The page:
What has happened to the worlds largest ovarian cancer screening trial?

13 May 2021
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Why was this trial so important?

Women with ovarian cancer have the lowest chance of survival compared to other gynaecological cancers, with most women still being diagnosed at an advanced stage. If a woman’s ovarian cancer is diagnosed at stage 1 she has a 90% chance of surviving for five years or more but by stage 4 survival rate is as low as 4%. The chance of survival dramatically increases for women diagnosed at the earliest stage, which has motivated researchers and clinicians over decades to find a way to screen for ovarian cancer. Screening programmes have dramatically improved survival rates for other cancers such as cervical and breast cancer, however there are currently no such successful screening methods available for ovarian cancer.

What did the trial involve?

The UK Collaborative Trial of Ovarian Cancer Screening (UKCTOCS) based at University College London was looking to see if population screening using a combination of CA125 testing and transvaginal ultrasound can reduce deaths from ovarian cancer. The trial included over 200,000 healthy post menopausal women from across England, Wales, and Northern Ireland recruited over four years. 

What did the trial show?

Long term follow up of participants over 16 years has shown that these screening approaches did not significantly reduce the chance of these women developing late stage ovarian cancer. Unfortunately, this means that these tests cannot be recommended as a screening programme for the public.

The results did show that the CA125 blood test picked up more cancers at an early stage compared to both the women that received ultrasound screening and the women that received no screening. However, this did not show a reduction in deaths in the follow up of the blood test group.

What does this mean for the possibility of a screening tool for ovarian cancer?

This trial has provided a step forward in the development of a screening tool for ovarian cancer by showing us what doesn’t work. There is still hope for developing a screening tool for ovarian cancer, and the results of this trial shows that, like in cervical cancer screening, we need to find a way to detect ovarian cancer before it has developed. Tests like CA125 and ultrasound can pick up established cancers, however it may be too late in the disease course to be able to treat these successfully that will result in an increased chance of survival. 

What screening research is Ovarian Cancer Action supporting? 

Ovarian Cancer Action funded researcher Professor Ahmed Ahmed and his team from the University of Oxford want to fill in the gaps of knowledge that up until now have prevented the development of a screening tool. The team are looking to find how healthy cells become cancerous in ovarian cancer, and how these pre-cancerous lesions can be detected.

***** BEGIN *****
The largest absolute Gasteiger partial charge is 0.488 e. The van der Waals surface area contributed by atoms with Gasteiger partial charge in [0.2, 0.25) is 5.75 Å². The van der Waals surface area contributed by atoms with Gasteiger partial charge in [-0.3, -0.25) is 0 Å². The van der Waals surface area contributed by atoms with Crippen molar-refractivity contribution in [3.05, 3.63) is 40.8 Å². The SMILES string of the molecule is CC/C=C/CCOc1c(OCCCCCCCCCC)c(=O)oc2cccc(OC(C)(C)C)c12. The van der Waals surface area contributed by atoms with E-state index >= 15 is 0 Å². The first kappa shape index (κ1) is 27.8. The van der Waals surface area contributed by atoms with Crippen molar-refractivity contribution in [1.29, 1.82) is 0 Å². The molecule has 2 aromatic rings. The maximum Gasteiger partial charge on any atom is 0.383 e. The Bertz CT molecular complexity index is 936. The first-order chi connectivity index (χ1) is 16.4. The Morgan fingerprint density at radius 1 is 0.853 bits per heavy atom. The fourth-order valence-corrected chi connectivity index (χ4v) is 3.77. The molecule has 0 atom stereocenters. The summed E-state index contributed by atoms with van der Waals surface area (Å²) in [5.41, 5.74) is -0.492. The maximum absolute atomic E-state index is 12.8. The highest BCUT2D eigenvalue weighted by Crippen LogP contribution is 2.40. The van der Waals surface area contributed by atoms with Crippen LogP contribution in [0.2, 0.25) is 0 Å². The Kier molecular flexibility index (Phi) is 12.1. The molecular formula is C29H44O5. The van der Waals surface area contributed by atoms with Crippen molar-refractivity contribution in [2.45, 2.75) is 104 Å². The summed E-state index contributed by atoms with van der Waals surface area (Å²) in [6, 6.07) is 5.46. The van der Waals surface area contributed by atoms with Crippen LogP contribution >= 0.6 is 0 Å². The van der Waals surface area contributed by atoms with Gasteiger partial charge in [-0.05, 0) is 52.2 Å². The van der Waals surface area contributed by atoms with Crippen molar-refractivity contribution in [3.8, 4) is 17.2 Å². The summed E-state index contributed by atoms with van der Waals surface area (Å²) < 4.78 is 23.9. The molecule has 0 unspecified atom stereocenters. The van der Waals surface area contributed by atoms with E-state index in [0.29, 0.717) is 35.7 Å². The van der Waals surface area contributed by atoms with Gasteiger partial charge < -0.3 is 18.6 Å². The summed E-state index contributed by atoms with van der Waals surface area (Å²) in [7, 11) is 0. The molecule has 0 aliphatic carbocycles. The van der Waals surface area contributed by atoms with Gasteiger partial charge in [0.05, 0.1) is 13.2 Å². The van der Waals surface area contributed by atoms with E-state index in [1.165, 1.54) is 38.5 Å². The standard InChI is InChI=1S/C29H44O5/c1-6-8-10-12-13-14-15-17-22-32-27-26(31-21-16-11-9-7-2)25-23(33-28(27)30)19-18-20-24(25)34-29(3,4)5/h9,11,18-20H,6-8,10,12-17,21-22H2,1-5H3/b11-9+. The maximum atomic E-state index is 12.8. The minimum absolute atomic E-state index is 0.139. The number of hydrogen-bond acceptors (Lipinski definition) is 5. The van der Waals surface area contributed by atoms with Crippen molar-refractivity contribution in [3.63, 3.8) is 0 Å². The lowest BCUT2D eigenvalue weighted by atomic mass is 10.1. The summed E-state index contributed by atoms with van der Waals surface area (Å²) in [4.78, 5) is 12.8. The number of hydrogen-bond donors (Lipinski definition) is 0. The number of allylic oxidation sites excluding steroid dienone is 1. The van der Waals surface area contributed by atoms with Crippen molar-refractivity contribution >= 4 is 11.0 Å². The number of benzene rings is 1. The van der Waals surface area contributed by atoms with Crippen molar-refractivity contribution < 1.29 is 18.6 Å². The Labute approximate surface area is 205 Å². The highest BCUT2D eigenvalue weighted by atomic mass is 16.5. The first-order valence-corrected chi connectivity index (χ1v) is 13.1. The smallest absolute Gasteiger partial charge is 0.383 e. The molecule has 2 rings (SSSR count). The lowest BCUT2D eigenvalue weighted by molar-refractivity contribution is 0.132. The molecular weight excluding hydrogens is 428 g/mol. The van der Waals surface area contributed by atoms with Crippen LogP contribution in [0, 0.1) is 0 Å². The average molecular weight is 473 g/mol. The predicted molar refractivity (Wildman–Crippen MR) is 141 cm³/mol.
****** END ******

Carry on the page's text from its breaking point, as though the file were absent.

They have already found the majority of ovarian cancers start in the Fallopian tube and have discovered six previously unknown cell types which are ‘mirrored’ into different types of ovarian cancer. This is an important step in identifying the pre-cancerous cell of origin in ovarian cancer. The team are now working to see what are the stages of how these cells turn cancerous, to bring us one step closer to finding a screening tool for ovarian cancer. 

Another of our funded researchers Dr Jon Krell at Imperial College London is looking into more targeted strategies for screening those at the highest risk. He has developed an ovarian cancer risk calculator which uses genetic and lifestyle information from women to calculate their personalised risk score for ovarian cancer. Their aim is to use this information to help guide screening and prevention measures by identifying women most at risk to help detect ovarian cancer earlier or stop it from developing in the first instance.

Ovarian Cancer Action CEO Cary Wakefield says: “Research showing us what doesn't work is as valuable as showing us what does. While these results are disappointing, they have shown how important further research is to develop a screening tool for the next generation that detects ovarian cancer at its earliest stages. That is exactly what we are still determined to do."

Ovarian Cancer Action Head of Policy and Research Marie-Claire Platt says “Today we are thanking the amazing 200,000 healthy women who volunteered to take part in this research. They should all be proud of their invaluable contribution to a vision of an ovarian cancer screening tool for the next generation”. 

Find out more about the research that Dr Jon Krell and Professor Ahmed Ahmed are working on.